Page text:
• While Abraham gave one tenth of these spoils of war as tribute to the mysterious high priest, Melchizedek, he also gave 90% to the pagan king of Sodom ( 14:21-24). So which is it to be?  If we are to use this obscure passage as proof that New Testament believers should be emulating Abraham, then we need to acknowledge Abraham also contributed the great bulk of these spoils to an idolatrous, pagan king.  Should we follow Abraham’s example in the first instance, but not the second?

Let’s consider some other facts about Abraham; originally from a moon-worshiping culture he was called out by God to be the physical source of the Hebrew nation.  But Abraham, like the rest of us, was on a progressive spiritual journey.  His revelation of Yahweh, the one true living God, was gradually unfolding, but he was often still subject to the cultural customs of his era.  As such he was not a ‘born again Christian” as many may imagine.

Abram was gradually emerging from the pagan superstitions, customs and cultural practices of his natural environment. Twice he lied about his relationship to his wife to preserve his own life (Genesis 12:11-20; 20:1-14); he believed in his right to father children outside his marriage (Gen: 16:2); and he was not unfamiliar with the practice of child sacrifice (though I am in no way suggesting he practised it) (Gen. 22:1-14).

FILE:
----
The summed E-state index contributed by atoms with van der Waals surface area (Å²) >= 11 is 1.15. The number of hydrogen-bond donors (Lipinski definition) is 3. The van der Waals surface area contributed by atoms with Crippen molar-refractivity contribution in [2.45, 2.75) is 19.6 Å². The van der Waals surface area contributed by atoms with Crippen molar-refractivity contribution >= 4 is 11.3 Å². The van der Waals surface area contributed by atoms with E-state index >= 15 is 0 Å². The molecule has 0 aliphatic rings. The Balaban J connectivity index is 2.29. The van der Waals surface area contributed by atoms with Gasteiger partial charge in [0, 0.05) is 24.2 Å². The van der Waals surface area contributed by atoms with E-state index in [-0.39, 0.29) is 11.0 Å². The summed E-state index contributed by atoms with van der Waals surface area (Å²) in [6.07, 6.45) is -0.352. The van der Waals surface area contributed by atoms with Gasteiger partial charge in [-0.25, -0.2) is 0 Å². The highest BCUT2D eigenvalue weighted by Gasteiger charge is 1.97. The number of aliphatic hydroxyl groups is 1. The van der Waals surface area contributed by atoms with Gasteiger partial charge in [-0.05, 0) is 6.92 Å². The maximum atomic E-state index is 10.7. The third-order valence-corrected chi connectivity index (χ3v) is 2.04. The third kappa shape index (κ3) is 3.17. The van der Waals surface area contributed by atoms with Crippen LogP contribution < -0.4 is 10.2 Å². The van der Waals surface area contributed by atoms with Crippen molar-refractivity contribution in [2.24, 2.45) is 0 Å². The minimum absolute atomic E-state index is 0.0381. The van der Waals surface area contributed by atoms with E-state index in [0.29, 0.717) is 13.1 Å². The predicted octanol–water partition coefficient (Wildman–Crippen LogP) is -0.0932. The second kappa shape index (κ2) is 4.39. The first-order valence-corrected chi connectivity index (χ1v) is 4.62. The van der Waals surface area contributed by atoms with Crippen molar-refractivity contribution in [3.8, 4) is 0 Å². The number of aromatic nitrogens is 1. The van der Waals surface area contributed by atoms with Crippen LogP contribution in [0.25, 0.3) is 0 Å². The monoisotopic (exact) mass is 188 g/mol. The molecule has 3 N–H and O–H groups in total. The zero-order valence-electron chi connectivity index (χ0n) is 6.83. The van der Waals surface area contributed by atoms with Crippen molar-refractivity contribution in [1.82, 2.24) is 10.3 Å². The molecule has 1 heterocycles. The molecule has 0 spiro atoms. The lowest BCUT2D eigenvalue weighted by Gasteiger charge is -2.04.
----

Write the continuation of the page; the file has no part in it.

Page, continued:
Should we therefore emulate Abraham’s lifestyle or hold him up as an example to New Covenant believers?

YES!  But in one very specific way, and one way only.  Faith!

The New Covenant, our Covenant with God, makes it very clear that Abraham’s righteousness was imputed to him by God solely because of his faith.  (Rom. 4:19-25; Gal. 3:5-9. Heb. 11:17-19). Abraham’s story is preserved for us to encourage us to a higher level of faith, but we are not taught to copy his actions.


To teach that tithing is a New Covenant requirement because Abraham honored an ancient custom by tithing from spoils of war, or to twist scripture to say that non-tithing is somehow ‘robbing God’ has no basis in the New Testament at all.

Why have I included tithing in my list of modern idols in the temple?  Because the tithe provides the resources on which the religious kingdoms of men and women are founded and continually increase. It misrepresents God and robs God’s people of the freedom obtained by Christ at Calvary.